See Also: Bootlegger, Jake





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* Nation Sack

There are several variations of definitions of Nation Sack:

1) According to Lucky Mojo, a Nation Sack is a regionally specific version of a Mojo Bag used only by women. Though often times, Nation Sack has been used to refer simply to a Mojo Bag. It's used in the Hoodoo tradition.

2) There is some speculation that "nation" refers to donation. Particular priests, sometimes known as Country Circuit Riders, had several denominations across one or more state countys would ride their horses to each in a circuit. They would carry a (do)nation sack to keep the tithes of the various churches in.



See Also: Mojo Hand, C.C. Rider, Voodoo

Come On In My Kitchen
Robert Johnson





* National

A National was a brand name of guitar, beginning in the late 1920s. It was a steel guitar, specifically. Though the body of the guitar is a lusterous, shiny metal, it's called a steel guitar because musicians would play it on their laps and use a piece of steel to play it. The guitar came out of the need for more amplification as music got louder and the guitar sound was drowned out. The result was the steel guitar, whose body was made of metal and fitted with what was called a tri-cone, (essentially, three speaker-looking cones) which allowed the steel guitar to sound much louder than a regular guitar. National stopped making their metal-bodied guitars in 1941.

A number of well-known Blues artists used the National, including Son House, Peetie Wheatstraw, Tampa Red, Memphis Minnie, Robert Johnson, and many others.





* New Deal

The "New Deal" was a response to the great depression. It referred to a number of socio-economic plans that President Roosevelt unveiled, with the goal of providing jobs, stimulating the economy, and reforming government policies. The policies included the Social Security Administration, the FDIC, the FHA (Federal Housing Authority), the SEC, and the Tennessee Valley Authority. While Roosevelt laid specific money and programs aside for struggling Blacks, many of whom were the hardest hit by the depression, his new deal passed over equal rights and segregation with indefference.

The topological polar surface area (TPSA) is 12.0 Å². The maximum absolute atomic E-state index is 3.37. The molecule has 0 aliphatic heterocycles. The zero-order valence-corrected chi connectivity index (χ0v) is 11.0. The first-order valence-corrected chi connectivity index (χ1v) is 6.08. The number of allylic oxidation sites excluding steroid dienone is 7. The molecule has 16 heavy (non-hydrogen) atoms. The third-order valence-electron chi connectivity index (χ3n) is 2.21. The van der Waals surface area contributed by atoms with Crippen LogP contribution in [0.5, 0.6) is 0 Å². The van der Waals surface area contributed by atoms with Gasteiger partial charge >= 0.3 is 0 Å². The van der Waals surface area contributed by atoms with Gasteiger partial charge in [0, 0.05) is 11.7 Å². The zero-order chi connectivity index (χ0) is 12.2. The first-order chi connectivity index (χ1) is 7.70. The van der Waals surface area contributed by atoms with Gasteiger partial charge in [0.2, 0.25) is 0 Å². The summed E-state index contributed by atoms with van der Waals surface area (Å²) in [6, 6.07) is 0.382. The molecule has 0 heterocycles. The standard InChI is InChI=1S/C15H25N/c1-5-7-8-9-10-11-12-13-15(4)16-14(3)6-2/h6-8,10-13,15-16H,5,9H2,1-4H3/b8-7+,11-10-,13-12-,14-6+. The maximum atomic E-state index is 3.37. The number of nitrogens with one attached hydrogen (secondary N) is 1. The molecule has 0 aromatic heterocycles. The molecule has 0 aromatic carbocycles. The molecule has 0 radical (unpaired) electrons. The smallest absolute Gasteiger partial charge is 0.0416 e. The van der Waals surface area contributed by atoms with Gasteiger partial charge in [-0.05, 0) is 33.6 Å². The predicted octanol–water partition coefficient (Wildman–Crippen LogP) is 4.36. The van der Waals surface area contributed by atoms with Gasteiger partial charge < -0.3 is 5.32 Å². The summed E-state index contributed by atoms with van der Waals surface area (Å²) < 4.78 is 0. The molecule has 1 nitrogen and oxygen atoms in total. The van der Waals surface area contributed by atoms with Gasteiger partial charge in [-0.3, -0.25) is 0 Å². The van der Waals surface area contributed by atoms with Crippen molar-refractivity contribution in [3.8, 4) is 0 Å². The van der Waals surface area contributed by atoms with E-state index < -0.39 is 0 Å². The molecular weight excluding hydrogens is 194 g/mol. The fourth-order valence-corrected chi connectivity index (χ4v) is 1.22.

New Deal Blues
Tampa Red





* Northbound

Northbound was a reference to the Great Migration, where hundreds of thousands of blacks moved North to escape Jim Crow Laws, segregation, hate, and abysmal employment. Demand for industrial labor in northern cities like St. Louis, Chicago, and Detroit was skyrocketing, paid fairly, and segregation was minimal. These prospects led many African Americans, as well as poor whites who were often included in the discrimination of the time, to leave the South in search of a better life.

See Also: Jim Crow

Southern Blues
Roosevelt Sykes

Detroit Bound Blues
Blind Blake

Chicago Bound Blues
Bessie Smith





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* Parchman Farm / Pea Farm / P Farm

Parchman Farm was a 20,000 acre prison farm located near the town of Parchman, Mississippi. It's since been turned into the Mississippi State Penitentiary. In the Jim Crow days of Mississippi, many laws were enacted to unfairly jail poor and/or blacks, many of which were sent to Parchman Farms. There the men were made to work in conditions similar to plantations. the work was hard and the guards were racist and brutal.
Numerous Blues songs were recorded about Parchman, and several famous blues men spent time in Parchman, including Son House and R.L. Burnside. It was immortalized in Bukka White's song "Parchman Farm Blues". "Midnight Special" was also a popular Parchman-inspired Blues song from the era about loading families on a train to go see the inmates. The most popular version of this song was sung by Leadbelly in 1934.

See Also: Jim Crow

Parchman Farm Blues
Bukka White
Conditions were brutal at Parchman, which is still a prison farm in Parchman, Mississippi.

New York Times propaganda article regarding Parchman
To see the full NY Times excerpt, click here (pdf)





* Peavine

The Peavine was, specifically, a branch of rail off of the Y. & M. V. line, which was commonly referred to as the "Yellow Dog". The Peavine branch ended at the Dockery Plantation. The term Peavine, however, was also used more ambiguously, and often referred to any branch of rail line whose path was winding. The Peavine branch ran about ten miles before it connected back to the Yellow Dog.

Pea Vine Blues
Charlie Patton





* Plareen

"Plareen Man" is the eleventh track on Tab Benoit's album "The Sea Saint Sessions", which you can find in our Amazon store. Plareen is a phonetic mispronunciation of Praline, the powdered sugar-topped fried dough treat most commonly associated with New Orleans. Pralines, pronounced (pray-lean), are often found in coffee shops like the famous Cafe Du Monde and on street corners, sold by Praline Men and Women. So when Benoit sings, "he's a honey dripping sugar daddy, they call him the Plareen Man", he's alluding that the man's ability to be 'sweet' with all the ladies.